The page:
Being Active

By Neil M. Beaumont

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Colin Milner is all about improving quality of life through healthy and active aging. In 2001, on the UN’s International Day of Older Persons (October 1st), the International Council on Active Aging (ICAA) was born out of Colin’s frustration about society’s myths around aging.

Having recently turning 55, and now considered eligible for a seniors discount himself, Colin can look back on what he has accomplished in the last 15 years with the ICAA, which now boasts over 10,000 members.

I met Colin 38 years ago while playing rugby for Steveston High School in Richmond, BC. Colin was driven back then and was a hard target for the opposing team to tackle when he possessed the ball.

He has carried that tenacity throughout his life and, at the helm of his organization, brings like-minded professionals and groups together to share and educate people about the concept of healthy aging within the seven dimensions of wellness: emotional, vocational, physical, spiritual, intellectual, social and environmental.

The ICAA was created to bring awareness to the changes that occur throughout one’s life, whether self-induced or as a result of forces beyond our control. The organization helps members better understand these changes and how to respond to them, ahead of time, so the result of these changes is managed, reduced or prevented.

“An example of this is the fact that we lose close to 50 per cent of our strength between the ages of 35-70, if we are inactive,” says Colin. “This simple fact has a significant impact on our quality of life, our ability to function, maintain our independence and work. It also impacts the costs of healthcare, caregiving, etc. Many issues are based on the ripple effect theory.”

The ICAA’s goal is to reduce or eliminate the ripples that occur throughout people’s lives. To achieve this, each individual needs to be an active participant in these changes.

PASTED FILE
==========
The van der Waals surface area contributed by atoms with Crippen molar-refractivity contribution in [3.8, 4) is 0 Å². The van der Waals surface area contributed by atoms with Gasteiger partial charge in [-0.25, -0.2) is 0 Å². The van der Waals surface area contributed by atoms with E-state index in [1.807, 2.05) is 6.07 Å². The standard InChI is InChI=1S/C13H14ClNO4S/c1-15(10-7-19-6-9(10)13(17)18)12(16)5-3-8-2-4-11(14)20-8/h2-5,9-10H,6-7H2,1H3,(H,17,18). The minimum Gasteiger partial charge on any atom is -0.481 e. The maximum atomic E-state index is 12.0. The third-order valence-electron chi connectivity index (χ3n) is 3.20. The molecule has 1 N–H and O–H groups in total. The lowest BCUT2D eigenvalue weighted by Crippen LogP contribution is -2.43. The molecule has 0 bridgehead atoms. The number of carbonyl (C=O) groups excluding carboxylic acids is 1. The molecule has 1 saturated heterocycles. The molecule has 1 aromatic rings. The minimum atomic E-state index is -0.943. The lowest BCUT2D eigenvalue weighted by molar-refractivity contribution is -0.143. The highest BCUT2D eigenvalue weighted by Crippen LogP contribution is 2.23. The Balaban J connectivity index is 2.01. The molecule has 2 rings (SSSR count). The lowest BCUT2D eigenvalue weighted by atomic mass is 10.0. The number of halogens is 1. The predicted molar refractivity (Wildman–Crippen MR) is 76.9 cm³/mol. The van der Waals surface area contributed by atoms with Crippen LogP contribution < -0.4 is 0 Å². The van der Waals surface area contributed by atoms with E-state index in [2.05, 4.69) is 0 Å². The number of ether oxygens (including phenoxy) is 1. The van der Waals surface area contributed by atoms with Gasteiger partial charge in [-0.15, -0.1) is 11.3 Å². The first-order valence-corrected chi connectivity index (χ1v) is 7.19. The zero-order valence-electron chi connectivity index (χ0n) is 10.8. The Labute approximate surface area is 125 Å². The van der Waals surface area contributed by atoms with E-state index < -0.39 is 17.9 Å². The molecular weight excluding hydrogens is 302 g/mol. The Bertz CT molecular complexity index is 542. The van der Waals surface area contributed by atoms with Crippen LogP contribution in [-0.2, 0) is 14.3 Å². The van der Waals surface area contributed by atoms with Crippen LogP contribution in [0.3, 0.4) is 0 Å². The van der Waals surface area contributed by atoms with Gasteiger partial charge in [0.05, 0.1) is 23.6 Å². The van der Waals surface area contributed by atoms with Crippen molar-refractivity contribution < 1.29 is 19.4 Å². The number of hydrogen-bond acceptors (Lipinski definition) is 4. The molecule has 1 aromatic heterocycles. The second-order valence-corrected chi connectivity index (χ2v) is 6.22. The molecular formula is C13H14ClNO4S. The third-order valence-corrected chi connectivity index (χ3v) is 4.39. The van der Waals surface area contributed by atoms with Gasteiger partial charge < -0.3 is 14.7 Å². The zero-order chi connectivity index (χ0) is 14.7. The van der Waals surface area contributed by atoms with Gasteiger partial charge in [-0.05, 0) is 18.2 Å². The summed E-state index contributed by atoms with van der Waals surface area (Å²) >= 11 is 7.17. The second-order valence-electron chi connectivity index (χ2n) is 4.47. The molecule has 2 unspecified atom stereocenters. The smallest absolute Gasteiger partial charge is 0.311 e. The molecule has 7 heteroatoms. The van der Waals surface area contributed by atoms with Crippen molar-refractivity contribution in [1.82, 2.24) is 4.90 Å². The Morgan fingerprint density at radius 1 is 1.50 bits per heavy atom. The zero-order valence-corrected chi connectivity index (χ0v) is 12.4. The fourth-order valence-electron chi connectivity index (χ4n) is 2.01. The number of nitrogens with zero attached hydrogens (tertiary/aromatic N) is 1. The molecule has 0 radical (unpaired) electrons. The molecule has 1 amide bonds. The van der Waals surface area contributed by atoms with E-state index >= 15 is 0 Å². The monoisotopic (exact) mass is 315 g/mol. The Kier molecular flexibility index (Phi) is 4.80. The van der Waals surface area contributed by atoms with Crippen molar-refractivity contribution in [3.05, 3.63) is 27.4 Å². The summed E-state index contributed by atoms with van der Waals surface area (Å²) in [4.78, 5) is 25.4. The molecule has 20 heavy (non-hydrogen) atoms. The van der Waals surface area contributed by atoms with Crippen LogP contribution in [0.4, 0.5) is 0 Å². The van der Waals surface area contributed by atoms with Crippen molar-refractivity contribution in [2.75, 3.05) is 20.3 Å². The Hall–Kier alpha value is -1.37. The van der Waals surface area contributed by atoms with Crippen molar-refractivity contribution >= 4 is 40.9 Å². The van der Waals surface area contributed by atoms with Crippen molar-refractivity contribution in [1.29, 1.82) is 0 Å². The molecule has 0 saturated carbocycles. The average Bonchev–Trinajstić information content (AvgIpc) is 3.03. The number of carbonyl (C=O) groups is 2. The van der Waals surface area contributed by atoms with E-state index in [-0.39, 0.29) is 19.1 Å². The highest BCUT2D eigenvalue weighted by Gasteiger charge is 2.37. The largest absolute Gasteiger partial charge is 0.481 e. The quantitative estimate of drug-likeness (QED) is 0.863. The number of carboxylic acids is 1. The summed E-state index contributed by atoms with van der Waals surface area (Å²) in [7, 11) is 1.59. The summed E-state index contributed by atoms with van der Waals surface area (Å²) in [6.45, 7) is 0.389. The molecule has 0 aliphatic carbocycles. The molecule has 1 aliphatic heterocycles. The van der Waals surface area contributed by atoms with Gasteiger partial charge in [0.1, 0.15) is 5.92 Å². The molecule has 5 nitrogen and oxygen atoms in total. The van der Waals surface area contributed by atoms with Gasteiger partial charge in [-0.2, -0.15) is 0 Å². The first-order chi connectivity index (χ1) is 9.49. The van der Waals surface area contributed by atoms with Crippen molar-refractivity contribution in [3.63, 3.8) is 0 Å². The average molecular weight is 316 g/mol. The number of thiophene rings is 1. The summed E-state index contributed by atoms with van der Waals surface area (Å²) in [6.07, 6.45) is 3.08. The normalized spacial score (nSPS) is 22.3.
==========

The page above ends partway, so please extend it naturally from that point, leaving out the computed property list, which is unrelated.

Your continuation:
“What concerns me is the inability of those around me to see that we all age, and that laying the foundation to end ageism and improve services and products to better meet the needs of the older consumer is good for us ALL,” says Colin. “We are all aging right now, the question is how well? There are 90-year olds in better shape than some of our children. Creating a life-span approach to health, well-being, finance and health literacy could go a long way to providing us all with a better path to health and well-being.”

Born in 1961 in Kingston, Jamaica, Colin moved to Richmond in 1973 and went to McRoberts and London before landing at Steveston. During this time, his love for sports was ignited, playing soccer, cricket and rugby.

“That’s really what I enjoyed doing,” he says, “wanting to become a soccer pro. That did not work out, but training for soccer is how I got into the fitness and wellness industry, at the age of 21.”

Colin started as a weight-training instructor, then sales person, then managed health clubs and spas for about seven years before leaving to open his first business, Club Direct. This was Canada’s first fitness business magazine, which he ran for about five years. Following that, he became the VP of Sales and Marketing for Keiser fitness equipment, and the President of IDEA Health and Fitness before launching the International Council on Active Aging.

“I was selling fitness equipment that was tailored to older adults in retirement communities and fitness centres,” says Colin. “Each had an interest in serving the older adult, but did not know where to go to get information on healthy aging. I waited for someone to launch an organization to address the unanswered questions. No one did, so I did.”

In addition, Colin has a soon-to-be 104-year-old grandmother who has always been an inspiration to him. “She is an example of what is possible, if you put the effort into your lifestyle. Plus, the massive research on exercise and aging that was being done back then was being done on the equipment I sold. The research showed you are never too old to improve your abilities.”

Colin says the ICAA will continue to be an advocate for the older adult. How they do this will change as society does. To ensure the organization remains relevant, they will adapt to change and evolve to address areas such as technology’s impact on aging well, and how infrastructure is built to meet the needs of an older population, to name a few.

“Our goal is always to be ahead of the curve,” says Colin. “Change is happening, so we know we need to be where our members need us to be so they can achieve optimal success.”

Colin says the ICAA exists to enable people to “enjoy the ride.”

“Too often we leave this toward the end of our lives, expecting to live the life we want in retirement. Don’t wait, do it now, as you only get one kick at the can and tomorrow is not a guarantee,” he says. “At the heart of this would be to stay physically, socially and cognitively active every day. Also, whatever you do put in your very best effort.”




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